Nurses and healthcare staff invited to apply to become NICE fellows or scholars
The National Institute for Health and Care Excellence is offering the chance for health and social care professionals to influence its work.
The National Institute for Health and Care Excellence (NICE) is offering the chance for health and social care professionals to influence its work.
Fellows have to work for NICE for three years, and scholars for one year
Unpaid roles to be undertaken alongside existing jobs and professional responsibilities
A chance to influence the work of this important health watchdog and make use of its resources
Nurses are among the health and social care professionals being urged to apply to become fellows or scholars of the National Institute for Health and Care Excellence (NICE).
It is the ninth year the health watchdog has offered the chance to influence the work of the organisation and gain access to a wide range of career-enhancing opportunities.
A total of ten fellowships and ten scholarships are available this year.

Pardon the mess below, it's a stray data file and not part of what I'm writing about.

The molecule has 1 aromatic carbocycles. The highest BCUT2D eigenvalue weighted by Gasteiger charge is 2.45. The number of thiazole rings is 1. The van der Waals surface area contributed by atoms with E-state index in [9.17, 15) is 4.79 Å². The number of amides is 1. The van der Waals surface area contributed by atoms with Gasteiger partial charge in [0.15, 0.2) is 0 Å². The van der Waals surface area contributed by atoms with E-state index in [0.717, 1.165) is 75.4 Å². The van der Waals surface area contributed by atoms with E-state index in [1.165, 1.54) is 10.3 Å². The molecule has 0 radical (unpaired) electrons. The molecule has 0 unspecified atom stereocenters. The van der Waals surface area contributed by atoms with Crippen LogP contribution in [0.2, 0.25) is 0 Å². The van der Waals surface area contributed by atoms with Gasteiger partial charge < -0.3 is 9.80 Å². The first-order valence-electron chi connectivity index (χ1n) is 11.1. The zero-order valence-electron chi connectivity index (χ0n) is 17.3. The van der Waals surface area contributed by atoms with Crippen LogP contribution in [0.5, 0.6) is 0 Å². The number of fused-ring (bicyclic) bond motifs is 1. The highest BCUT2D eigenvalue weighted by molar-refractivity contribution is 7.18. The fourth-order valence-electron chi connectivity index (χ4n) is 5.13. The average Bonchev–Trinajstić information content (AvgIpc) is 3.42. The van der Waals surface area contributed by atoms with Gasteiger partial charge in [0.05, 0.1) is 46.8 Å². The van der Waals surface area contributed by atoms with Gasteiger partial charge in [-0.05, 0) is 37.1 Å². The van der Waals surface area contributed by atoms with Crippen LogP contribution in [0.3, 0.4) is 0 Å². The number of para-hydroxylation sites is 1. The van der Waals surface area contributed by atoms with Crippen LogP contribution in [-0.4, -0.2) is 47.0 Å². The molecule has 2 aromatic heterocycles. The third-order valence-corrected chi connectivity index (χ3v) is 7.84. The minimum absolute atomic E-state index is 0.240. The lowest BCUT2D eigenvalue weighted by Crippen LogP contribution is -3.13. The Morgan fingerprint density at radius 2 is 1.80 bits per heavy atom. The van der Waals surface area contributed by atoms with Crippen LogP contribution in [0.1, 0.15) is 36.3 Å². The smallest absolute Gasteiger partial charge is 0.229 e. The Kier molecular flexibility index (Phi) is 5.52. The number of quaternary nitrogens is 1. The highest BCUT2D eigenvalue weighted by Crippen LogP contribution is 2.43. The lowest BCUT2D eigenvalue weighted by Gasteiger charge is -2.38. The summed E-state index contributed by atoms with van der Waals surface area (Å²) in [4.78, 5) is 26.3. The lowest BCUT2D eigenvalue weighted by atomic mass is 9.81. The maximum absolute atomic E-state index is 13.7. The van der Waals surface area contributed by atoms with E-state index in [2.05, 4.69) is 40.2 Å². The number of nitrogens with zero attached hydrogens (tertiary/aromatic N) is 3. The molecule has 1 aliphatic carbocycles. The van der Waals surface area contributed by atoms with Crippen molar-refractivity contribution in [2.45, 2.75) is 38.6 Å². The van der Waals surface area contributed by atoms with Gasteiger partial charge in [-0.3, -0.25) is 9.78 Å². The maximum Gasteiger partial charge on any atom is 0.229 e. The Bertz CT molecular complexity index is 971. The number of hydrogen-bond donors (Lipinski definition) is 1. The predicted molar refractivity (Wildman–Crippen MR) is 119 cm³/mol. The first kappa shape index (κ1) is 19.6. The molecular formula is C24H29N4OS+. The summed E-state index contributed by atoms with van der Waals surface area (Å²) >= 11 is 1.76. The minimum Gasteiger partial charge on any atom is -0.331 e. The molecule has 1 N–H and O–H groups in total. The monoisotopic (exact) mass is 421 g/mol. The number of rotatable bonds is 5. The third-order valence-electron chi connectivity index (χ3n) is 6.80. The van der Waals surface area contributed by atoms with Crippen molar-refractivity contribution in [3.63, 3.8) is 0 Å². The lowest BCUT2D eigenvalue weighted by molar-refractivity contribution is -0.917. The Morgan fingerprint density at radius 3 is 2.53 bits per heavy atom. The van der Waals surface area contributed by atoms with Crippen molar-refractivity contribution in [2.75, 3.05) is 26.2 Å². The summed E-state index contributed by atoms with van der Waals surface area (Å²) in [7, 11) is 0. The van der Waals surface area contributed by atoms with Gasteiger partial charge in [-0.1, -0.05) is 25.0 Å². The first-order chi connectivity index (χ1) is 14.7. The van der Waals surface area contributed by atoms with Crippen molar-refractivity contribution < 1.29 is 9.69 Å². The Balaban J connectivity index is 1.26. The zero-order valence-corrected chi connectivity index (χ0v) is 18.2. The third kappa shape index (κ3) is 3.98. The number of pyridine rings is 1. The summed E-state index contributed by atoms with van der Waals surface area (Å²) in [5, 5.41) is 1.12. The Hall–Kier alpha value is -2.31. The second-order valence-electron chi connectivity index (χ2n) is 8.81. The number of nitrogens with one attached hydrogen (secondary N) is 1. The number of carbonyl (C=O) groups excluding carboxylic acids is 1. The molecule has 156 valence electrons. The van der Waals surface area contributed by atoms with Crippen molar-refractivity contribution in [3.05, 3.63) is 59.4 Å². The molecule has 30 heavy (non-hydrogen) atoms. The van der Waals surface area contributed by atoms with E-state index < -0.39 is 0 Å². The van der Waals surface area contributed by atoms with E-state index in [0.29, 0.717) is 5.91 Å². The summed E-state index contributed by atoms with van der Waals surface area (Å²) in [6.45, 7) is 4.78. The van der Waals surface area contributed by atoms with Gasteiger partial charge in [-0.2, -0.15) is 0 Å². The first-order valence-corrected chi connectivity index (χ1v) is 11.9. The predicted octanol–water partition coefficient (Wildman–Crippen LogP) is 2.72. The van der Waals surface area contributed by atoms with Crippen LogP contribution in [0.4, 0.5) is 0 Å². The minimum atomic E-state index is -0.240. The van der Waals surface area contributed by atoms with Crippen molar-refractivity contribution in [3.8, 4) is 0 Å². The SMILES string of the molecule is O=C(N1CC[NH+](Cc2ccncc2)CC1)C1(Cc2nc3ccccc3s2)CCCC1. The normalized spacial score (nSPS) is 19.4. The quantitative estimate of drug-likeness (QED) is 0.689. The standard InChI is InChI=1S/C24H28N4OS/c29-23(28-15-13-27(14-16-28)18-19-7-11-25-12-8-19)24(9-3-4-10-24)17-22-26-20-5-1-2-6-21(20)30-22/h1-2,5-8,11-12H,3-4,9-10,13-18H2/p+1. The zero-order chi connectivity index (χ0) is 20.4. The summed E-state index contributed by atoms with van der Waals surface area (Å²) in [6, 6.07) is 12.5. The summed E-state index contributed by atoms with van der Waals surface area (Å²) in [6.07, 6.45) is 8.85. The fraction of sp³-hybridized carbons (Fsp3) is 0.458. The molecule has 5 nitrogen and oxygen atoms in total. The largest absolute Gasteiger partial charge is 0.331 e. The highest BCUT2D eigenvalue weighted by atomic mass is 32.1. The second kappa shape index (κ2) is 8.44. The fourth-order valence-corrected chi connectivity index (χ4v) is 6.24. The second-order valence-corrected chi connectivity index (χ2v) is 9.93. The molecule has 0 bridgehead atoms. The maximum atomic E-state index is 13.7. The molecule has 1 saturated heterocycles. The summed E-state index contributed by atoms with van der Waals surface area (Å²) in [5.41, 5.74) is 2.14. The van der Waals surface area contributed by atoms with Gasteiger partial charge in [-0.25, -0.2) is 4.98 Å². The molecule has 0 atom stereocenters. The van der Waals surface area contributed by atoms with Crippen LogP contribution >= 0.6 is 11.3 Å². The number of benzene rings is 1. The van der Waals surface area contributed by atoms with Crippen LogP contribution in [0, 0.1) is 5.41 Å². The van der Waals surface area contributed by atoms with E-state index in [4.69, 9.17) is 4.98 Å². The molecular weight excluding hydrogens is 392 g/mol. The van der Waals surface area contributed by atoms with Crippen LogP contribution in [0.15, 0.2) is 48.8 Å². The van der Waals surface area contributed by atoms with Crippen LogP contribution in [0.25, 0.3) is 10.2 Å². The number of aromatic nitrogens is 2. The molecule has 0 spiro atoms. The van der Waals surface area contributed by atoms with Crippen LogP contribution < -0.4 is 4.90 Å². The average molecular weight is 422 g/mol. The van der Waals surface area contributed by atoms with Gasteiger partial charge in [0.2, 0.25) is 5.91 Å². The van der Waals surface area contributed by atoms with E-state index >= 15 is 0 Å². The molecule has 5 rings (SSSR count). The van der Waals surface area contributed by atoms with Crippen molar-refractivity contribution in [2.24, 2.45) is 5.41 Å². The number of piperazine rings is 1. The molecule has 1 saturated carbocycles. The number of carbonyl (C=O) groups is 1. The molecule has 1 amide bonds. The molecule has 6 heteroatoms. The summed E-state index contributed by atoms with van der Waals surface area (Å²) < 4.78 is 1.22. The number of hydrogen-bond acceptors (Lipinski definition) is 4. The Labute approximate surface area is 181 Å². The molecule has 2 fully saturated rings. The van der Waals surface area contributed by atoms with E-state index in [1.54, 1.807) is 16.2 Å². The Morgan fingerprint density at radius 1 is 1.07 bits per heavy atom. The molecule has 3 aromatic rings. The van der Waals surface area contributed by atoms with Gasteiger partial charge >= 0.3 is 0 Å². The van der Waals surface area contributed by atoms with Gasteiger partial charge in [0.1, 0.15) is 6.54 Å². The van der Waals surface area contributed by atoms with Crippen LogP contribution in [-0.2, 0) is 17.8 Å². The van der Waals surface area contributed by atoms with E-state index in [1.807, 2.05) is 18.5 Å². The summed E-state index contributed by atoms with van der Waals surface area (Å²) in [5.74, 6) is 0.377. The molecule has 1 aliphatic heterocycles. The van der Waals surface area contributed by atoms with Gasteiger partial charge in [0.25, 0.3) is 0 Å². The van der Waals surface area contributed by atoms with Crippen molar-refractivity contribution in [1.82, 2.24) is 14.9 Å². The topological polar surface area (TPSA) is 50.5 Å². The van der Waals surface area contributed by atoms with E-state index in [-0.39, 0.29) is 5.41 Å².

Fellows work for NICE for three years and scholars for one year
Fellows are senior professionals – including directors of nursing or directors of social care provider services – who work for NICE for three years.
Scholars work with NICE for one year and are mid-career professionals, such as senior nurses or public health specialists.
They are required to complete a project about delivering high-quality care during this time, and will be supported to do so through a series of workshops and access to an adviser.
Both roles are unpaid and undertaken alongside successful candidates’ existing jobs and other professional responsibilities.
'A chance for nurses to drive improvement in areas of healthcare'
Swansea University senior lecturer in mental health nursing Julia Terry was awarded a fellowship in 2015, the first mental health nurse in the UK to become a fellow.
She said: ‘The key word is "opportunity", since becoming a fellow I have been to places and met people who I never would have had the chance to in my normal working life.
‘It is a chance for nurses to drive improvement in areas of healthcare which are their speciality or ones which particularly interest them.
‘Yes it is extra work, but then everything is these days and it is certainly more-than worth it once you see the possibilities it provides.
‘NICE’s drive for health improvement, and its desire to provide relevant up-to-date information to patients and clinicians fits in with my own principles and practice as a nurse and an educator.’
Applications close on 15 December.
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